Friday, 9 September 2011

Last night we attended the Ten // Matthew Collings// Talvihorros gig, hosted by the lovely Hibernate Records at the Royal Park Cellars. Aside from a few technical issues, it was a good night; I was especially enamoured by Matthew Collings' use of bells (& rice, but it was the bells that got me) inside of speakers- just one aspect of his incredible sonic-sculpture set, but it really sounded amazing.  
After a manic afternoon in my new garage-cum-print-workshop (making around 40 textural prints), I had a small break and found this interesting piece on the Internet:


From the website: 
"AION (Ancient Greek αιων = “infinity”, “eternity”, a time span beyond human understanding) is a portrait of four abandoned spaces inside the so-called “Zone of Alienation” in Chernobyl, Ukraine; a dripping swimming pool, a ruined concert hall, a mould-infested gymnasium and an old village church. During the days and weeks following the accident at the Chernobyl nuclear power plant on April 26th, 1986, the local population were evacuated by Soviet military, and they had to leave behind all their belongings. The former homes, meeting places and recreation centres were declared contaminated territory – in fact, they will remain uninhabitable for thousands of years.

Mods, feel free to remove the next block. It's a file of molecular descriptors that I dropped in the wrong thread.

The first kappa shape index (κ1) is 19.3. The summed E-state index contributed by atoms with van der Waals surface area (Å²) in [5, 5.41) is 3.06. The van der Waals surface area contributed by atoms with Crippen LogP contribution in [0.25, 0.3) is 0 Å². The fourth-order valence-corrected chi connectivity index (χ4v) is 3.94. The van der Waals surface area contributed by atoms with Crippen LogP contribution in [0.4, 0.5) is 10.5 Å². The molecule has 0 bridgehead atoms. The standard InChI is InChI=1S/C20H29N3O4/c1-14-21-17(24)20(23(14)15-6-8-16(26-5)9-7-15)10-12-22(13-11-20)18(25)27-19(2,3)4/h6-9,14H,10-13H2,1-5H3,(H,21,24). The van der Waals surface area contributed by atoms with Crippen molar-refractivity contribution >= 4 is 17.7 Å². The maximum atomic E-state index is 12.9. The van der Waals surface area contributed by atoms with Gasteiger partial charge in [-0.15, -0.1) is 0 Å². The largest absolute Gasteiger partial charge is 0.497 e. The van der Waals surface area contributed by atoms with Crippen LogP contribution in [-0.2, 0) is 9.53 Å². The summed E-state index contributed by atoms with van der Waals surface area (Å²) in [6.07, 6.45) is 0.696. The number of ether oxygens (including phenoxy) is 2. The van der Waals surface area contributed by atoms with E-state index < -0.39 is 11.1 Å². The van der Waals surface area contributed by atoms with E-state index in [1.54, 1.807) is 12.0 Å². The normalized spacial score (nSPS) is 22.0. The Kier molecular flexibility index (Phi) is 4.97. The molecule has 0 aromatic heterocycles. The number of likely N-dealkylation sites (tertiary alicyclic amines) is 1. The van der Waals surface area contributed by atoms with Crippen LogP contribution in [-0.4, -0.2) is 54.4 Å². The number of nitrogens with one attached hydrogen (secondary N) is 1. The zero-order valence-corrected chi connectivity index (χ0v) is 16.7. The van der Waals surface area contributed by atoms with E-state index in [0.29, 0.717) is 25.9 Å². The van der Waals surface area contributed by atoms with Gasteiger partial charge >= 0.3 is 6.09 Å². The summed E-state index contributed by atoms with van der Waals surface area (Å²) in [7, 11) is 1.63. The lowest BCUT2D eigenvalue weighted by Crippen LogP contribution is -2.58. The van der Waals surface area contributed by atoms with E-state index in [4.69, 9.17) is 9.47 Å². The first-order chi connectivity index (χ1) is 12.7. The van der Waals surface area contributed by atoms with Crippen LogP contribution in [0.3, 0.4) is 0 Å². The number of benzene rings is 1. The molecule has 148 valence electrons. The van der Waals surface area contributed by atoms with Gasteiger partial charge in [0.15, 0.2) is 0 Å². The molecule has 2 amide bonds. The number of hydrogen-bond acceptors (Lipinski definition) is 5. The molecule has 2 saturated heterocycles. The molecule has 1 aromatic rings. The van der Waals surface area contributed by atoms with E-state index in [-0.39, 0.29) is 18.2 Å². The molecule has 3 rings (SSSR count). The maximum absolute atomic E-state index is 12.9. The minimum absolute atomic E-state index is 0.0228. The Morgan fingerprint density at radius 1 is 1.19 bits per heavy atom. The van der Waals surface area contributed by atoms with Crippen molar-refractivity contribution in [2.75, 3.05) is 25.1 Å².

Two decades after the disaster, Jacob Kirkegaard visited the exclusion area with his recording equipment. His approach was inspired by Alvin Lucier's work “I am sitting in a room” [1970]. While sitting in a room, Lucier recorded his own voice reciting a text which he then played back in the room. He repeated this process over and over again until the different layers of his voice began to merge into a constant drone. Kirkegaard didn’t record his own voice but the voice of the room itself. He put up a microphone and a speaker, started the recording and left. After ten minutes, he returned, stopped the recording and played it back into the same space. With each new layer, the subtle sounds of the room were enlarged and deepened until they finally turned into one humming sound with many overtones.
For the visual representation of the four rooms, Kirkegaard explored a variety of techniques, working with layers, overexposure and video feedback, that can be understood as analogous to his acoustical method."

How amazing does that sound? UK folks can buy the 50min DVD here.
Find out more at Kirkegaard's website


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